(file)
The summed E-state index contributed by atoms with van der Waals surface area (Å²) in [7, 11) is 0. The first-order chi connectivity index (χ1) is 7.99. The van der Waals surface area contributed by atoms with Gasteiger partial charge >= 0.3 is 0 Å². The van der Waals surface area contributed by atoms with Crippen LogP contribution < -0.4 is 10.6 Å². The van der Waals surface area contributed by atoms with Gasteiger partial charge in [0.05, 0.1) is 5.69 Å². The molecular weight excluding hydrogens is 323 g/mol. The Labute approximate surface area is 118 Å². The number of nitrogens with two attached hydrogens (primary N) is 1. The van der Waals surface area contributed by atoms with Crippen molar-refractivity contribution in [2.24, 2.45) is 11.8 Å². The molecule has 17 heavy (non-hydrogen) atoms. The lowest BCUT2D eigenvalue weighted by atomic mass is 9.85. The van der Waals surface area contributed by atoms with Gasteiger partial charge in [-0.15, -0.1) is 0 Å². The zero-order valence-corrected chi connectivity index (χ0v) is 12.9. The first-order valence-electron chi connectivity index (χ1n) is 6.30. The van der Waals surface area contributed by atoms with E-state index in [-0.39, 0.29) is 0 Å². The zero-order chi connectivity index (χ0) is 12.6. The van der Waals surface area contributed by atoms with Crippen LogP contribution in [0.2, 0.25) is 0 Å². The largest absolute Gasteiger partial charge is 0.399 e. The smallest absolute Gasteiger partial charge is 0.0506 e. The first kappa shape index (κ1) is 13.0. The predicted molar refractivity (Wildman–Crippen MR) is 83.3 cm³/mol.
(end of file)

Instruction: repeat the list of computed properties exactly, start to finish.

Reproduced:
The summed E-state index contributed by atoms with van der Waals surface area (Å²) in [7, 11) is 0. The first-order chi connectivity index (χ1) is 7.99. The van der Waals surface area contributed by atoms with Gasteiger partial charge >= 0.3 is 0 Å². The van der Waals surface area contributed by atoms with Crippen LogP contribution < -0.4 is 10.6 Å². The van der Waals surface area contributed by atoms with Gasteiger partial charge in [0.05, 0.1) is 5.69 Å². The molecular weight excluding hydrogens is 323 g/mol. The Labute approximate surface area is 118 Å². The number of nitrogens with two attached hydrogens (primary N) is 1. The van der Waals surface area contributed by atoms with Crippen molar-refractivity contribution in [2.24, 2.45) is 11.8 Å². The molecule has 17 heavy (non-hydrogen) atoms. The lowest BCUT2D eigenvalue weighted by atomic mass is 9.85. The van der Waals surface area contributed by atoms with Gasteiger partial charge in [-0.15, -0.1) is 0 Å². The zero-order valence-corrected chi connectivity index (χ0v) is 12.9. The first-order valence-electron chi connectivity index (χ1n) is 6.30. The van der Waals surface area contributed by atoms with E-state index in [-0.39, 0.29) is 0 Å². The zero-order chi connectivity index (χ0) is 12.6. The van der Waals surface area contributed by atoms with Crippen LogP contribution in [0.2, 0.25) is 0 Å². The largest absolute Gasteiger partial charge is 0.399 e. The smallest absolute Gasteiger partial charge is 0.0506 e. The first kappa shape index (κ1) is 13.0. The predicted molar refractivity (Wildman–Crippen MR) is 83.3 cm³/mol.